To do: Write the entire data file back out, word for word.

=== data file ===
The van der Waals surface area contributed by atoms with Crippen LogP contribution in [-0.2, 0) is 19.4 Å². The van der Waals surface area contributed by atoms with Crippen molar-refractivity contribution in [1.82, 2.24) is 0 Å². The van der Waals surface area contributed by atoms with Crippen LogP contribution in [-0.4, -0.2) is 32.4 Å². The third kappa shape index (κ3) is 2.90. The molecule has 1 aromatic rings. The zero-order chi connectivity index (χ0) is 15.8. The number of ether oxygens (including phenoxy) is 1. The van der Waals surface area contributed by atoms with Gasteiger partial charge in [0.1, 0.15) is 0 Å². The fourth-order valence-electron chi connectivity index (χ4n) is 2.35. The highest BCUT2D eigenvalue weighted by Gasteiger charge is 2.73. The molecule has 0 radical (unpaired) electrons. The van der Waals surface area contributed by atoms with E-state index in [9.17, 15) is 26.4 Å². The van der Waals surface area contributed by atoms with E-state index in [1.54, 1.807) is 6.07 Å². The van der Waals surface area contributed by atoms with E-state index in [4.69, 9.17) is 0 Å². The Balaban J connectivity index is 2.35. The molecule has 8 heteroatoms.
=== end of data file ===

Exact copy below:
The van der Waals surface area contributed by atoms with Crippen LogP contribution in [-0.2, 0) is 19.4 Å². The van der Waals surface area contributed by atoms with Crippen molar-refractivity contribution in [1.82, 2.24) is 0 Å². The van der Waals surface area contributed by atoms with Crippen LogP contribution in [-0.4, -0.2) is 32.4 Å². The third kappa shape index (κ3) is 2.90. The molecule has 1 aromatic rings. The zero-order chi connectivity index (χ0) is 15.8. The number of ether oxygens (including phenoxy) is 1. The van der Waals surface area contributed by atoms with Gasteiger partial charge in [0.1, 0.15) is 0 Å². The fourth-order valence-electron chi connectivity index (χ4n) is 2.35. The highest BCUT2D eigenvalue weighted by Gasteiger charge is 2.73. The molecule has 0 radical (unpaired) electrons. The van der Waals surface area contributed by atoms with E-state index in [9.17, 15) is 26.4 Å². The van der Waals surface area contributed by atoms with E-state index in [1.54, 1.807) is 6.07 Å². The van der Waals surface area contributed by atoms with E-state index in [4.69, 9.17) is 0 Å². The Balaban J connectivity index is 2.35. The molecule has 8 heteroatoms.